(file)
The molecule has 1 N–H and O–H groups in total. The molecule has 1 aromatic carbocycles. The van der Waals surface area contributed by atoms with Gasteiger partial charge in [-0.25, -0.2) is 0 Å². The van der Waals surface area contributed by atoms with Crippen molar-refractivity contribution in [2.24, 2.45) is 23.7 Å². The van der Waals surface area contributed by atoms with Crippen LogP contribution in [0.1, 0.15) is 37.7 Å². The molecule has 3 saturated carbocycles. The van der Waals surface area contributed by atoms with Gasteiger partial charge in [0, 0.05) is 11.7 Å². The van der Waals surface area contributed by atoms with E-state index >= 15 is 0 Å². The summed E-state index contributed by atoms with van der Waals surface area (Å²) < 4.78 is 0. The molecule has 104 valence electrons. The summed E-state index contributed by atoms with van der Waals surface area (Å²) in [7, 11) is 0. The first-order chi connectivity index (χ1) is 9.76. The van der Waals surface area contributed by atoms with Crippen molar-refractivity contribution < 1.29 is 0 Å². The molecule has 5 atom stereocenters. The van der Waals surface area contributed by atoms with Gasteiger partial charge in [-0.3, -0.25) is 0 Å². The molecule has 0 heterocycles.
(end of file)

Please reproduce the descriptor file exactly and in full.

The molecule has 1 N–H and O–H groups in total. The molecule has 1 aromatic carbocycles. The van der Waals surface area contributed by atoms with Gasteiger partial charge in [-0.25, -0.2) is 0 Å². The van der Waals surface area contributed by atoms with Crippen molar-refractivity contribution in [2.24, 2.45) is 23.7 Å². The van der Waals surface area contributed by atoms with Crippen LogP contribution in [0.1, 0.15) is 37.7 Å². The molecule has 3 saturated carbocycles. The van der Waals surface area contributed by atoms with Gasteiger partial charge in [0, 0.05) is 11.7 Å². The van der Waals surface area contributed by atoms with E-state index >= 15 is 0 Å². The summed E-state index contributed by atoms with van der Waals surface area (Å²) < 4.78 is 0. The molecule has 104 valence electrons. The summed E-state index contributed by atoms with van der Waals surface area (Å²) in [7, 11) is 0. The first-order chi connectivity index (χ1) is 9.76. The van der Waals surface area contributed by atoms with Crippen molar-refractivity contribution < 1.29 is 0 Å². The molecule has 5 atom stereocenters. The van der Waals surface area contributed by atoms with Gasteiger partial charge in [-0.3, -0.25) is 0 Å². The molecule has 0 heterocycles.